Removing Nanoparticles from Water

December 23rd, 2015 by

Researchers from Michigan Technological University have found a simple way to remove nearly 100 percent of nanomaterials from water. In testing, the researchers investigated carbon nanotubes, graphene, boron nitride nanotubes, boron nitride nanosheets, and zinc oxide nanowires, which are used in many applications from carbon fiber golf clubs to sunscreen. Traditional filtration techniques such as paper and mesh often don’t work. What does work is shaking a mix of water and oil. This works because of the shape of one- and two-dimensional nanomaterials. As the oil and water separate after some rigorous shaking, the wires, tubes and sheets settle at the bottom of the oil, just above the water. The oils trap them. However, zero-dimensional nanomaterials, such as nanospheres do not get trapped.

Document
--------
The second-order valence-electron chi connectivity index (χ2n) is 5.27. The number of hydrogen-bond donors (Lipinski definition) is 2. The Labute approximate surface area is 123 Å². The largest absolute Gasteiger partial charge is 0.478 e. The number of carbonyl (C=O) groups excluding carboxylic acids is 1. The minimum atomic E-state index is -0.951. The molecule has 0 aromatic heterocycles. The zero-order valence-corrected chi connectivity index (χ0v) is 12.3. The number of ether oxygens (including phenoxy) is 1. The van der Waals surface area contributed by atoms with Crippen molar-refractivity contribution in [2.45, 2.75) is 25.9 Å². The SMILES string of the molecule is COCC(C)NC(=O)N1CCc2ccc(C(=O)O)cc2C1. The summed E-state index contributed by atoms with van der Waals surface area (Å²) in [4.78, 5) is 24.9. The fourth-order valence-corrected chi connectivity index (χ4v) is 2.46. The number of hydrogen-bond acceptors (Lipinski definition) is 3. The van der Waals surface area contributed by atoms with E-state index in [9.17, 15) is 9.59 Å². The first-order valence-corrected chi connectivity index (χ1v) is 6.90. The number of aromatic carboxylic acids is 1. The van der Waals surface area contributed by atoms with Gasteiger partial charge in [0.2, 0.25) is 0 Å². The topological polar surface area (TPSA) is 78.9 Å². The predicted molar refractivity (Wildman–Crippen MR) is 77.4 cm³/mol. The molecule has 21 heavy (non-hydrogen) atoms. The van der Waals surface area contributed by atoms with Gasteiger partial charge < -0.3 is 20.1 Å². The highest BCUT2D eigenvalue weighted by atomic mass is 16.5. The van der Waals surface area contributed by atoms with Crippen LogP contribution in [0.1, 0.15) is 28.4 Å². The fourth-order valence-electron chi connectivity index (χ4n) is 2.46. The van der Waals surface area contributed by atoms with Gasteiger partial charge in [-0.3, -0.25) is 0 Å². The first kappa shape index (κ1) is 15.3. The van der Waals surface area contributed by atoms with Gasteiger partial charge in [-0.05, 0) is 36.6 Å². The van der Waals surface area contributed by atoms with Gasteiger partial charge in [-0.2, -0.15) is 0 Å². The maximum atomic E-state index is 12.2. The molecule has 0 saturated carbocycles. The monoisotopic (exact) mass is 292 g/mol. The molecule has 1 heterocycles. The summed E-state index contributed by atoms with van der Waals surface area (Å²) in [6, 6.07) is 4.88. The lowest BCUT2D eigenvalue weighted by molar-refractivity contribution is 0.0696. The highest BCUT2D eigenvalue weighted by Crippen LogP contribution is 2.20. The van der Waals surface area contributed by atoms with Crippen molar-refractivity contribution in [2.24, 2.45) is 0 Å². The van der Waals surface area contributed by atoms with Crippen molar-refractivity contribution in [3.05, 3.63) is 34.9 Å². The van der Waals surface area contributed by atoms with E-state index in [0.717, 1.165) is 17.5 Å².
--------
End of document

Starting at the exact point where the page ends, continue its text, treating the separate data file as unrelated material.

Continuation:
Source: Michigan Technological University

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